What was in there?
-Things such as: “Mrs Sebego is an isolated woman living alone with her son since 2004. She doesn’t have any friends and is obsessed with her diploma.” This report looked like it was scripted for a cheap reality-TV show. I started living on my own at 17 and worked several jobs so I could pay for my education. This woman’s goal was to depict me as someone with some mental issue, which could explain my son’s “autism”. Luckily, the judge in charge of the case refused to validate this report because there were too many inconsistencies between her report and my actual situation.
You’re giving a scary description of the social services…
-I want to make a clear distinction between the large majority of social aid workers whose purpose is to help families and the “others”… It would be unfair to put everyone in the same basket. There is no doubt that some children need protection from their parents and that most of social workers work toward that goal. But in any organization, there are always “bad apples”. However, to be fair, I also had some responsibility in this situation. When they offered to place my son in a place “similar to a kindergarten”, I signed without asking too many questions. In reality, it was a center only for handicapped and challenged kids. What saddens me the most is that the general interest of my son was never the priority. Unfortunately, some people are ready to sacrifice a kid’s future for a bonus. I didn’t fight against the system; I fought for my son. Today, he is back in the regular educational system, but I can’t help but thinking that four years of his life were stolen and I still feel guilty about it.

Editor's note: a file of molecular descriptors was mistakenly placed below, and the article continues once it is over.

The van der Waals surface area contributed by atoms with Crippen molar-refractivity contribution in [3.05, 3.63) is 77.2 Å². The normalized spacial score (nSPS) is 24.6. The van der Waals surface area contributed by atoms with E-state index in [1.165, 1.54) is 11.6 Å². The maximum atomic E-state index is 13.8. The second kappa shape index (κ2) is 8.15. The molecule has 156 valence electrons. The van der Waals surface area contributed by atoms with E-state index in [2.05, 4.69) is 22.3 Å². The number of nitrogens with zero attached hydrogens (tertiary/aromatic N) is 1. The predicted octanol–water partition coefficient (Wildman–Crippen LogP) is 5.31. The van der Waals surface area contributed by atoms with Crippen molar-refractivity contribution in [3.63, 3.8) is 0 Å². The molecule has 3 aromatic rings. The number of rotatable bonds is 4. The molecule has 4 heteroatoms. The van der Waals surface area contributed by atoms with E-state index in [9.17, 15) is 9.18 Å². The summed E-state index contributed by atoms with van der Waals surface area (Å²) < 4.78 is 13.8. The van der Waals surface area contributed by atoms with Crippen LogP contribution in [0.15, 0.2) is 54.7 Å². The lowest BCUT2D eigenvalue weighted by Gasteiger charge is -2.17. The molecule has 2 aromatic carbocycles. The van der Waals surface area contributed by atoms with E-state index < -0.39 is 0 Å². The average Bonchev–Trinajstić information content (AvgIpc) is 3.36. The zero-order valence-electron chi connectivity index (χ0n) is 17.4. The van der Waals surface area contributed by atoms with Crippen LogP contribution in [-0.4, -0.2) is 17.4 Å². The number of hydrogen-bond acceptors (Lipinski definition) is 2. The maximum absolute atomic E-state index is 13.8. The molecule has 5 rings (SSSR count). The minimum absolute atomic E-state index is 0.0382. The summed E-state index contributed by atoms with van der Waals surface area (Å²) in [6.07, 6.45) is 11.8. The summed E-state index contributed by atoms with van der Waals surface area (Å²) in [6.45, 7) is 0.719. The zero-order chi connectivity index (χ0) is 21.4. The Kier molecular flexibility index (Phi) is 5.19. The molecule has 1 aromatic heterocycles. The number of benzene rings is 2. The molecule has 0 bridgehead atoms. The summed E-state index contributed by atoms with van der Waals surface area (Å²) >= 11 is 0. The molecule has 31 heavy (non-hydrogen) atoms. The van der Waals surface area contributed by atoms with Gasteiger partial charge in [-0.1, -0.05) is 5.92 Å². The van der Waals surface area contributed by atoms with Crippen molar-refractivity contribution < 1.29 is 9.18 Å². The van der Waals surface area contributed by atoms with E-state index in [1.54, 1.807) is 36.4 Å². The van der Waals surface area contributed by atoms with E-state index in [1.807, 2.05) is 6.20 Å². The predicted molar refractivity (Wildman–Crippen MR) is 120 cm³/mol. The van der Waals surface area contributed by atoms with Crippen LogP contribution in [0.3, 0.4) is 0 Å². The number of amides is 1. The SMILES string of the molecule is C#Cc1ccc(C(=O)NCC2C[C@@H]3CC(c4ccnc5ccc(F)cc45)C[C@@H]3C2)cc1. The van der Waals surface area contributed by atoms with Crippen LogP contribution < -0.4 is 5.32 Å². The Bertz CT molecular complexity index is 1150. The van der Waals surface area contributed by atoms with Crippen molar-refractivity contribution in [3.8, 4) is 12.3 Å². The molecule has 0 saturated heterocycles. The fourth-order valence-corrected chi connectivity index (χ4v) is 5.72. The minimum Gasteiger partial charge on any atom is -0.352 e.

When your son went back to school, how did it go?
-Pretty good at the beginning until the school psychologist decided to improvise a meeting with all the other kids during recess. She told them that my son was “mentally retarded”. When my son came back from school that day, he asked me if it was true that he was a “retard”.
After all this, many other people might have chosen a job in which they wouldn’t have to interact so much with people, yet, you chose a career in communication. Why?
-Let’s not make generalizations here; the experience I had with these social workers doesn’t reflect our society. When I was 12, my dad worked for a lady I considered as my third grandma. She bought me a membership for a magazine that focused on communication. I remember the editorial being a cartoon summarizing the magazine life. In high school, one of my teachers asked the class to make a poster and I volunteered to do it. I remember how much I loved playing with different materials and deliver a message. By the way, the teacher never gave it back to me! (laughs)
How were your beginnings as a communication consultant?
-When I started, I doubted myself a lot. I thought I needed to have a “network” and so forth. For instance, I knew the professional network Aquinum for quite some time but I was afraid to get in touch with them. I realized that it was all in my head. Today, I’m part of it, and I’m glad because it is a very supportive environment.